12. 12. The system of claim 1 wherein said electronic control unit is configured to receive a signal generated by said imaging system indicative of said viewing angle of said imaging system.
  13. 13. The system of claim 1 further comprising said imaging system and wherein said imaging system comprises a fluoroscopic imaging system.
  14. 14. A method for synchronizing movement of a device within a body with a desired movement of said device commanded through a user interface, comprising the steps of:
    determining a viewing angle of an imaging system configured to capture an image of said device within said body and to generate said image on a first display;
    receiving a command through said user interface, said command indicative of said desired movement of said device on said first display; and,
    generating a control signal to control movement of said device responsive to said command and said viewing angle.
  15. 15. The method of claim 14 further comprising the steps of:
    determining a position of said device within said body;
    generating an image on a second display, said image including a model of a region of interest in said body and a representation of said device located relative to said model based on said position; and,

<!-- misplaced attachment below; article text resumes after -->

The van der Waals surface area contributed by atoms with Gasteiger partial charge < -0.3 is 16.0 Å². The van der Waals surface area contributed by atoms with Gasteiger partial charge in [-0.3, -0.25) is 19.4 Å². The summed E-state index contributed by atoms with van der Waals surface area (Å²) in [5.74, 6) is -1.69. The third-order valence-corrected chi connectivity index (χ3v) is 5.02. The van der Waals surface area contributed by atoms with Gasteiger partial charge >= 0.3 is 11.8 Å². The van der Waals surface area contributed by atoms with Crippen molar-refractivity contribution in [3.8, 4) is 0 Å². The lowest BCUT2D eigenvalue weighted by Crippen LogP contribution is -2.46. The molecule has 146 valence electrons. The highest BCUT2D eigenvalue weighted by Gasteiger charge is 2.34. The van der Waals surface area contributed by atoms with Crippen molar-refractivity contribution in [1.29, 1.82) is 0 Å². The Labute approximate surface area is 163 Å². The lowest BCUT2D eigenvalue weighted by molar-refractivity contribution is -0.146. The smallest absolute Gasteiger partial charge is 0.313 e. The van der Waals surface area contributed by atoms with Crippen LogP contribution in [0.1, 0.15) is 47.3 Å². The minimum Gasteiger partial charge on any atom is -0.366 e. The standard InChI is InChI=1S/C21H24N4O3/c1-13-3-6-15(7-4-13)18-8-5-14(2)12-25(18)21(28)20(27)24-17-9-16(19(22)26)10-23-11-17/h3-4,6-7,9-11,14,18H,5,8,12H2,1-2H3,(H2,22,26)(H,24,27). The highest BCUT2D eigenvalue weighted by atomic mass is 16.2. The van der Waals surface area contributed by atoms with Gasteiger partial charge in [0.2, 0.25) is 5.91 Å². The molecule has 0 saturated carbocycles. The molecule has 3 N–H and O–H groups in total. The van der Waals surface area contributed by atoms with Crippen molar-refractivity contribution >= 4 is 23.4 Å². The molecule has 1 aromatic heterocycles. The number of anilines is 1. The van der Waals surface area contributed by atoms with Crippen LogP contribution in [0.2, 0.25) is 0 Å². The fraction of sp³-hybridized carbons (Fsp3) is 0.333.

adjusting a display angle of said model responsive to said viewing angle of said imaging system.
  16. 16. The method of claim 14 wherein said determining step includes the substep of receiving an output signal generated by an orientation sensor mounted on said imaging system.
  17. 17. The method of claim 16 wherein said orientation sensor comprises an inclinometer.
  18. 18. The method of claim 16 wherein said orientation sensor comprises a gyroscope.
  19. 19. The method of claim 16 wherein said orientation sensor comprises a magnetic field position sensor.
  20. 20. The method of claim 14 wherein said determining step includes the substep of obtaining information from said image indicative of said viewing angle of said imaging system.
  21. 21. The method of claim 14 wherein said determining step includes the substep of receiving a signal generated by said imaging system indicative of said viewing angle of said imaging system.
  22. 22. The method of claim 14 wherein said imaging system comprises a fluoroscopic imaging system.